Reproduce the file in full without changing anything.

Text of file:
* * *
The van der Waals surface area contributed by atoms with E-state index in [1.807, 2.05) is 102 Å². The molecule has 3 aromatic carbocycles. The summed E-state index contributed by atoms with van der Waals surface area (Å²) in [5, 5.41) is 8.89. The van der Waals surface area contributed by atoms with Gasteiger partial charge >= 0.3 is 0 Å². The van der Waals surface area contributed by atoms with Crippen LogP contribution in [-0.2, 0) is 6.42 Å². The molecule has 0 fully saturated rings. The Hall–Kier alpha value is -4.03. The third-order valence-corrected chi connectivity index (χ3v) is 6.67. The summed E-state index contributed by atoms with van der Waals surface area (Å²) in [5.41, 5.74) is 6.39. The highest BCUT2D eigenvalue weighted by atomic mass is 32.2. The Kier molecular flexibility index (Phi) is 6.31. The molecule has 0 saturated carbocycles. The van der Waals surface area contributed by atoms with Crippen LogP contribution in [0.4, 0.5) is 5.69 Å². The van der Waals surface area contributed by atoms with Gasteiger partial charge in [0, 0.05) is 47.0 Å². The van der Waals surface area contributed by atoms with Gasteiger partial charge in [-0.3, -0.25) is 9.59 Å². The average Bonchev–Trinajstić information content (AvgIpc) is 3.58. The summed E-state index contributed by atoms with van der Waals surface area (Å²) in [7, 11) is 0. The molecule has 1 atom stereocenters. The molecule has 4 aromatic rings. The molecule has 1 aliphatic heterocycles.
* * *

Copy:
The van der Waals surface area contributed by atoms with E-state index in [1.807, 2.05) is 102 Å². The molecule has 3 aromatic carbocycles. The summed E-state index contributed by atoms with van der Waals surface area (Å²) in [5, 5.41) is 8.89. The van der Waals surface area contributed by atoms with Gasteiger partial charge >= 0.3 is 0 Å². The van der Waals surface area contributed by atoms with Crippen LogP contribution in [-0.2, 0) is 6.42 Å². The molecule has 0 fully saturated rings. The Hall–Kier alpha value is -4.03. The third-order valence-corrected chi connectivity index (χ3v) is 6.67. The summed E-state index contributed by atoms with van der Waals surface area (Å²) in [5.41, 5.74) is 6.39. The highest BCUT2D eigenvalue weighted by atomic mass is 32.2. The Kier molecular flexibility index (Phi) is 6.31. The molecule has 0 saturated carbocycles. The van der Waals surface area contributed by atoms with Crippen LogP contribution in [0.4, 0.5) is 5.69 Å². The van der Waals surface area contributed by atoms with Gasteiger partial charge in [0, 0.05) is 47.0 Å². The van der Waals surface area contributed by atoms with Gasteiger partial charge in [-0.3, -0.25) is 9.59 Å². The average Bonchev–Trinajstić information content (AvgIpc) is 3.58. The summed E-state index contributed by atoms with van der Waals surface area (Å²) in [7, 11) is 0. The molecule has 1 atom stereocenters. The molecule has 4 aromatic rings. The molecule has 1 aliphatic heterocycles.